CCK vs DSSS vs OFDM | Difference between CCK,DSSS,OFDM
This page compares CCK vs DSSS vs OFDM and describes difference between CCK, DSSS and OFDM modulation techniques.
There are various versions of WLAN standard developed to address different data rate and coverage requirements. IEEE 802.11b supports four data rates viz. 1 Mbps, 2 Mbps, 5.5 Mbps and 11 Mbps. DSSS is used to provide support for 1 Mbps and 2 Mbps data rate. CCK for 5.5 and 11 Mbps while OFDM is used for higher data rate applications. OFDM is used in IEEE 802.11a, 11g, 11n, 11ac and 11ad versions. OFDM is employed along with MIMO to increase the data rate further.
CCK modulation is employed to achieve the last two data rates viz. 5.5 Mbps and 11 Mbps.
The figure-1 depicts CCK transmitter for 5.5 Mbps rate as defined in WLAN 802.11b. CCK stands for Complementary Code Keying.
For 5.5 Mbps transmission in WLAN 11b, information bits are first grouped to blocks of 4 bits each. First 2 bits are mapped as per table-1 and rest of the two bits are mapped as per CCK sequence shown in the following table-2. CCK uses code word to carry information signals. In other words it spreads the data signal. several phase angles are typically used to generate complex code word of 8 bits.
|Bit sequence||CCK code word|
|00||+i, +1, +i, -1, +i, +1, -i, +1|
|01||-i, -1, -i, +1, +1, +1, -i, +1|
|10||-i, +1, -i, -1, -i, 1, +i, 1|
|11||+i, -1, +i, 1, -i, +1, i, 1|
The figure-2 depicts CCK transmitter for 11 Mbps as mentioned in IEEE 802.11b. For 11Mbps transmission in WLAN 11b, information bits are first grouped to blocks of 8 bits each. Then out of these 8 bits, 2 bits are encoded by phase shift of transmitted symbol relative to previous symbol. Rest of the 6 bits are encoded using CCK. One out of 64 code words is mapped to this 6 bits each.
|Dibits||Phase (even symbol)||Phase (odd symbol)|
This table-3 is used to map appropriate phase as per dibits in the information for 11 MBps rate as per odd and even symbols in the transmitted data. The first symbol in the frame is taken as even.
DSSS stands for Direct Sequence Spread Spectrum. DSSS uses pseudo random binary sequence (PRBS) for spreading the information bits. It is called PN (Pseudo Noise) sequence as its spectrum approaches random noise.
The figure-3 depicts transmitter and receiver part of DSSS modulation technique.
When the DSSS transmitted signal passes through the channel, interference gets added to it due to
nearby transmitters and noisy environment.
Knowledge of PN sequence is needed at the receiver to recover the information signal by
eliminating the interference signal as shown.
The figure-4 depicts DSSS spectrum. CCK will also have similar spectrum due to spreading by high rate code words. The spreading concept is same as used in CDMA technique. The clock used to generate PN sequence should be same at the DSSS transmitter and receiver.
The figure-5 depicts OFDM modulation transmitter with signal spectrums. OFDM stands for Orthogonal Frequency Division Multiplexing. It uses IFFT and FFT equations>> in order to transform frequency domain vector to time domain vector and vice versa.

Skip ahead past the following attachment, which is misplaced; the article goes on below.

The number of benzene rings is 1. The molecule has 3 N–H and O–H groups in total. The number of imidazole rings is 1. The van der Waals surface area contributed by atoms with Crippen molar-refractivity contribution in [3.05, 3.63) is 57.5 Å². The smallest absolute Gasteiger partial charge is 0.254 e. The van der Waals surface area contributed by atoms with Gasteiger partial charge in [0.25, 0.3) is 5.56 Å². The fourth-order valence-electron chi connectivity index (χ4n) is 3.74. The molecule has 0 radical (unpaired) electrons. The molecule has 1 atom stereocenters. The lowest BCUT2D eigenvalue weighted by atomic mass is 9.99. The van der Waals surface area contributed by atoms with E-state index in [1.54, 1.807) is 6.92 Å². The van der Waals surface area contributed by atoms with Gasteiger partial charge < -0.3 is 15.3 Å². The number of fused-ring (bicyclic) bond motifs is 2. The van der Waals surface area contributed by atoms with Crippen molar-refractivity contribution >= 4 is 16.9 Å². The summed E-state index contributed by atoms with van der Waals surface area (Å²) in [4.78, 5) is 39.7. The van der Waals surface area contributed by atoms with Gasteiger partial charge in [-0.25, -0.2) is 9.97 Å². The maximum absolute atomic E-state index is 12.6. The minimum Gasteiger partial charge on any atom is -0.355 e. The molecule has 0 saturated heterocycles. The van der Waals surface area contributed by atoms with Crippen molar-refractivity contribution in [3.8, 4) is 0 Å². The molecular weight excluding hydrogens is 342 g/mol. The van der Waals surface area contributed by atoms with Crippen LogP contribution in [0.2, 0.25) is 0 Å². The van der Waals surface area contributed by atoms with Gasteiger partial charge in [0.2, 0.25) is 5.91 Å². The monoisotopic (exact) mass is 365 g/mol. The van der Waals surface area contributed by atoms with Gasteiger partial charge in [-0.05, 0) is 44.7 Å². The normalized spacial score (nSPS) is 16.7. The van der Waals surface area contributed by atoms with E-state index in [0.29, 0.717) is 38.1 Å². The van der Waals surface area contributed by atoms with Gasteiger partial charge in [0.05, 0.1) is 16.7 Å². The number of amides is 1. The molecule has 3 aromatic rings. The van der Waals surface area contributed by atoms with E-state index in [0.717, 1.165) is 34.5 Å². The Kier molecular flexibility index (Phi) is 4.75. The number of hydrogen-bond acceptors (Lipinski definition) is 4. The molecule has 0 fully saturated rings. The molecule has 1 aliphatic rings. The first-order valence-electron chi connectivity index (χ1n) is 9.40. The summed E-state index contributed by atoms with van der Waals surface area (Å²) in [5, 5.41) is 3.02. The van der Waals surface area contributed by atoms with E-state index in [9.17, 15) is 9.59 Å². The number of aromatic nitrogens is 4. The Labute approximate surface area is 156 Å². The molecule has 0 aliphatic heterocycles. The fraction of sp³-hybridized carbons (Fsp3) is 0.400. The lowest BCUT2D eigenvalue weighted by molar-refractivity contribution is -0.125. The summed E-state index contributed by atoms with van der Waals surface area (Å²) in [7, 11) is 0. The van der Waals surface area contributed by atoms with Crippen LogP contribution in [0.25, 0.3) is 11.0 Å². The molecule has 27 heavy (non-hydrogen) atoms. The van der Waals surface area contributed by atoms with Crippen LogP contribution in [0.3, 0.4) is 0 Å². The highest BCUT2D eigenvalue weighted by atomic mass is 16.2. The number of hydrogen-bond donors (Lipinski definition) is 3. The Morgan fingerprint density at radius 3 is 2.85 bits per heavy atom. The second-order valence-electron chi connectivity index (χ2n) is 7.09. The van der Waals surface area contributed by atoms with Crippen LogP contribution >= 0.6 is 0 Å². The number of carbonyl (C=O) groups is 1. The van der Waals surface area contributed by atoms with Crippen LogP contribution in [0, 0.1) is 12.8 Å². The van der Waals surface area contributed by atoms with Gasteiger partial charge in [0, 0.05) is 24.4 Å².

The idea of OFDM is to map complex data on to multiple narrow band subcarriers so that higher data rate can be achieved. The same is shown in the figure. As shown complex modulation scheme such as 16-QAM is first used to map binary data information into complex frequency domain vector form. 16-QAM maps 4 bits on each of the subcarrier. This bunch of subcarriers as per IFFT size are combined and given as input to IFFT block. This block converts frequency domain complex mapper data into time domain data vector. This vector is converted to analog form before being provided as input to RF converter before transmission into the air using antenna.
The reverse actions will take place at the OFDM receiver. Initially after front end synchronization is carried out and OFDM time domain samples are recovered. They are passed through the FFT block which converts time domain samples to frequency domain samples. This vectors are provided as input to de-mapper block. The demapper block converts complex symbols into binary bits. If 16-QAM is used at the transmitter then at the receiver also same is being used and hence each symbol produces 4 bits at the output of the demapper. The figure-6 depicts OFDM receiver with signal spectrums. Also Refer SC vs OFDM>> OFDMA vs OFDM>> CDMA vs OFDM>> FBMC vs OFDM>> OFDM MATLAB>>
Following points highlight comparison between CCK, DSSS and OFDM techniques:
➨ Both CCK and DSSS use single carrier while OFDM uses multi-carrier for transmission.
➨ CCK and DSSS are spread spectrum modulation techniques which provides high security during transmission due to presence of information below noise level. OFDM achieves spreading of data by transmitting large number of carriers, each at low data rate. Here carriers are orthogonal to each other by choosing appropriate frequency spacing between them. Hence OFDM offers many benefits for alleviating problems encountered in single carrier systems. This is done by spreading out frequency selective fading over many symbols in OFDM.
➨CCK and DSSS are used for low data rates upto 11 Mbps while OFDM is used for high data rate applications such as 50 to 100 Mbps. OFDM can be used in combination of MIMO to achieve very high data rate as per number of antennas used in transmit and receive chain.
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